III. Defendants' Motion to Dismiss
In their motion, the Minitab defendants essentially argue that plaintiff fails to state a claim with respect to each count of the complaint.
Defendants argue that plaintiff fails to state a claim with respect to plaintiff's RICO claim in Count I and its RICO conspiracy claim in Count II of the complaint. (Rec. Doc. No. 19, at 12-20.) Specifically, defendants argue that plaintiff has not alleged a pattern of racketeering activity or injury. (Id.)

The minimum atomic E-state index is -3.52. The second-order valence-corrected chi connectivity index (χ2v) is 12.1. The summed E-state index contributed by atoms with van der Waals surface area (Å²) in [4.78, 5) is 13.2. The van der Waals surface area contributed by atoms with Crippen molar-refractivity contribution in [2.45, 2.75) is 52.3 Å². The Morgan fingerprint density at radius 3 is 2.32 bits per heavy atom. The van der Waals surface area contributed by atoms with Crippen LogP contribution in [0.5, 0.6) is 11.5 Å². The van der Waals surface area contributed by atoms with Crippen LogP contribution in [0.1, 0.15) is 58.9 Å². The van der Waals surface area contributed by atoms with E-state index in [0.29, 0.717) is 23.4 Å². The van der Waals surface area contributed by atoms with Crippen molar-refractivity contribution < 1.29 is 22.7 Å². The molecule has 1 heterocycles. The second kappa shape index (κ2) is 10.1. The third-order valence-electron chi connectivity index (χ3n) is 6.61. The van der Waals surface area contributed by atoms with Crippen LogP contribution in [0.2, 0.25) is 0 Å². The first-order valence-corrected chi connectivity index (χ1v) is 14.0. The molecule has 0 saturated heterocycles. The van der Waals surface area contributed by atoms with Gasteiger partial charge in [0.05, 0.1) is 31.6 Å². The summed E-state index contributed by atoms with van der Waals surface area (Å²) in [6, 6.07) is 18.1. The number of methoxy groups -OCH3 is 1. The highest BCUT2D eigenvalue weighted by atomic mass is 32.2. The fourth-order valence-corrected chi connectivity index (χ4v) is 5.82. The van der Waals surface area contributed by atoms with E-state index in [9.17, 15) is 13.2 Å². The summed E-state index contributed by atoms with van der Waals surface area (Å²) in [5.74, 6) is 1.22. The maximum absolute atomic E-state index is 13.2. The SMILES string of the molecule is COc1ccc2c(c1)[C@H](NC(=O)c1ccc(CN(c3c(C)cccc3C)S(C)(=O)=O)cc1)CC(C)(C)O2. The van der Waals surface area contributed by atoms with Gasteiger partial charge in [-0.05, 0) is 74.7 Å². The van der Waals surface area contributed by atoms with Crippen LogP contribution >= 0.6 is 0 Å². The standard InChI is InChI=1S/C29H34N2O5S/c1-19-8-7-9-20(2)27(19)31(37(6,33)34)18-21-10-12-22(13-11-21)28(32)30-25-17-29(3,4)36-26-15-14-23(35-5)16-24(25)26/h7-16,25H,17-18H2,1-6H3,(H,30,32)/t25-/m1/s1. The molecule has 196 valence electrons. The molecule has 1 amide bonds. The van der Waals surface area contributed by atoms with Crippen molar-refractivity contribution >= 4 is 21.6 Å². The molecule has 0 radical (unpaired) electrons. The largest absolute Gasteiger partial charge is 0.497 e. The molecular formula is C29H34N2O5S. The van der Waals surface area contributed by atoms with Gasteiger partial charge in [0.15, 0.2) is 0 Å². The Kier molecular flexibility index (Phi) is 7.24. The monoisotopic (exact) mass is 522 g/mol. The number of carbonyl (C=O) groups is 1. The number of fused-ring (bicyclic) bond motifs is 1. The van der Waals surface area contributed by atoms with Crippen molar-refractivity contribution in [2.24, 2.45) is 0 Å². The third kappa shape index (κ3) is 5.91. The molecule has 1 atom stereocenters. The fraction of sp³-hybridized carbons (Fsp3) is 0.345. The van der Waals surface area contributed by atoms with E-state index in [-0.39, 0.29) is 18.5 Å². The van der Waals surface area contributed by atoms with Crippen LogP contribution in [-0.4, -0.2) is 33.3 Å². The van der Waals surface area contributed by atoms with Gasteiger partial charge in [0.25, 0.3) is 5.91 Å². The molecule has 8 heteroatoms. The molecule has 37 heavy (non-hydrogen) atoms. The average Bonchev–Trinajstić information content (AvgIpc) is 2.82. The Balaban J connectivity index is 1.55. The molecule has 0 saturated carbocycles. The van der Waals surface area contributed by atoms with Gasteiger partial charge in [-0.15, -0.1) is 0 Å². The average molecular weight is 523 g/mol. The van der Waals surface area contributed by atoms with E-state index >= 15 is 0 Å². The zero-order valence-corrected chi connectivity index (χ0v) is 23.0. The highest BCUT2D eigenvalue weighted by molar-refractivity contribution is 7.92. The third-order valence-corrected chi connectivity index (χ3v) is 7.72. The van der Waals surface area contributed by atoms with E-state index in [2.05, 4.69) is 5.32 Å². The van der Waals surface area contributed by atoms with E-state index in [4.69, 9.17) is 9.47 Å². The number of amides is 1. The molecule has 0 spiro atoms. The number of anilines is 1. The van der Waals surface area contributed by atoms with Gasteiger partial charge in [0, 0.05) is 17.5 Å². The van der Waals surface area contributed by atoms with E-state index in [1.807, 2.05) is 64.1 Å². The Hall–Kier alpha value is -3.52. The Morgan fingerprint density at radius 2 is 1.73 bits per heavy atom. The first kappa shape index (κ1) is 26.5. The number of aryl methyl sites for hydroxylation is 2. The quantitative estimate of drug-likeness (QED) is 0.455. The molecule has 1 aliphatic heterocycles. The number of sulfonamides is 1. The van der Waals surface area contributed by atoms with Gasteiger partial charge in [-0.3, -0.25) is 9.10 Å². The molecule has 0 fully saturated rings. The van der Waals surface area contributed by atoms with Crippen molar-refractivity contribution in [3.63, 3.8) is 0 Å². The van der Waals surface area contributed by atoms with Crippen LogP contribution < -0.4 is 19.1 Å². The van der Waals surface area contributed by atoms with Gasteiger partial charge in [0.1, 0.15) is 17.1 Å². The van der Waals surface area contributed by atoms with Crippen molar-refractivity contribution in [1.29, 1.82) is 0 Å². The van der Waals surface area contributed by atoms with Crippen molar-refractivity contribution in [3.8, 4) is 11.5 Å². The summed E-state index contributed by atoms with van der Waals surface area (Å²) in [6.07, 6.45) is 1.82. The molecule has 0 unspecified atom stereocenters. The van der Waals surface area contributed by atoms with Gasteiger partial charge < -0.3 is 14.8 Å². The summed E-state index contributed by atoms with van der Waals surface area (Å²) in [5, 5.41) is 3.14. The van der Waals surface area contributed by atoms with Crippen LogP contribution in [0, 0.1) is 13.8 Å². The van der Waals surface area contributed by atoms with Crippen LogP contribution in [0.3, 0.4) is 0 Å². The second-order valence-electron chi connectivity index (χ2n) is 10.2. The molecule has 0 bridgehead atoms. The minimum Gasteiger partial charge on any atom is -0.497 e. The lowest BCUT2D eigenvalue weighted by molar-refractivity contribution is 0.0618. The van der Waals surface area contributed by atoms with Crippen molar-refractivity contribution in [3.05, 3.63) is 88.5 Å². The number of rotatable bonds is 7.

18 U.S.C. § 1964(c) states that "[a]ny person injured in his business or property by reason of a violation of section 1962 of this chapter may sue therefor in any appropriate United States district court. . ." Thus, to prove a civil RICO claim, a plaintiff must establish: 1) a violation of 18 U.S.C. § 1962; 2) an injury to the plaintiff's business or property; and 3) that the RICO violation was the proximate cause of the injury. Holmes v. Securities Investor Protection Corp., 503 U.S. 258, 265-268 (1992)); Dongelewicz v. First Eastern Bank, 80 F.Supp.2d 339, 344 (M.D.Pa. 1999) (McClure, J.) (citations omitted). To establish a violation of § 1962, a plaintiff must prove: 1) the conduct 2) of an enterprise 3) through a pattern 4) of racketeering activity. Sedima, S.P.R.L. v. Imrex Co., 473 U.S. 479, 496 (1985); Dongelewicz, 80 F.Supp.2d at 444-45 (citation omitted).